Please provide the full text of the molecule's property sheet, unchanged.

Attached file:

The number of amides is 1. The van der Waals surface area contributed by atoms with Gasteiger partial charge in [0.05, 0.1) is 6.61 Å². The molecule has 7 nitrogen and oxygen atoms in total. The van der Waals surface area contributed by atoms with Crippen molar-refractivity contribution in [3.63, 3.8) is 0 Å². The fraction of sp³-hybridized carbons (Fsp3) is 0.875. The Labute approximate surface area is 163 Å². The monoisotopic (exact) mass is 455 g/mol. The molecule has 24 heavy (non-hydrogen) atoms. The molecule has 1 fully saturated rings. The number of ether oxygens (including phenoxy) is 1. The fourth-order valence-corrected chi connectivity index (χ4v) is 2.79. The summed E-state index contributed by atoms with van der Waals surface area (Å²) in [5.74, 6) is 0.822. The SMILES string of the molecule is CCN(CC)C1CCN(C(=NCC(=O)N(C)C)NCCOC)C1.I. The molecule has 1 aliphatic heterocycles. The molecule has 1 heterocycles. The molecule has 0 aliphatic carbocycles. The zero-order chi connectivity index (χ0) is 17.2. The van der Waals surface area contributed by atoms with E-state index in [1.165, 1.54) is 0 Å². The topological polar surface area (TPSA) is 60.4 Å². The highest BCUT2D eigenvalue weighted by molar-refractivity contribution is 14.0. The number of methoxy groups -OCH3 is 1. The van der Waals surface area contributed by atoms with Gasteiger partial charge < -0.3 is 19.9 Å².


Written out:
The number of amides is 1. The van der Waals surface area contributed by atoms with Gasteiger partial charge in [0.05, 0.1) is 6.61 Å². The molecule has 7 nitrogen and oxygen atoms in total. The van der Waals surface area contributed by atoms with Crippen molar-refractivity contribution in [3.63, 3.8) is 0 Å². The fraction of sp³-hybridized carbons (Fsp3) is 0.875. The Labute approximate surface area is 163 Å². The monoisotopic (exact) mass is 455 g/mol. The molecule has 24 heavy (non-hydrogen) atoms. The molecule has 1 fully saturated rings. The number of ether oxygens (including phenoxy) is 1. The fourth-order valence-corrected chi connectivity index (χ4v) is 2.79. The summed E-state index contributed by atoms with van der Waals surface area (Å²) in [5.74, 6) is 0.822. The SMILES string of the molecule is CCN(CC)C1CCN(C(=NCC(=O)N(C)C)NCCOC)C1.I. The molecule has 1 aliphatic heterocycles. The molecule has 1 heterocycles. The molecule has 0 aliphatic carbocycles. The zero-order chi connectivity index (χ0) is 17.2. The van der Waals surface area contributed by atoms with E-state index in [1.165, 1.54) is 0 Å². The topological polar surface area (TPSA) is 60.4 Å². The highest BCUT2D eigenvalue weighted by molar-refractivity contribution is 14.0. The number of methoxy groups -OCH3 is 1. The van der Waals surface area contributed by atoms with Gasteiger partial charge < -0.3 is 19.9 Å².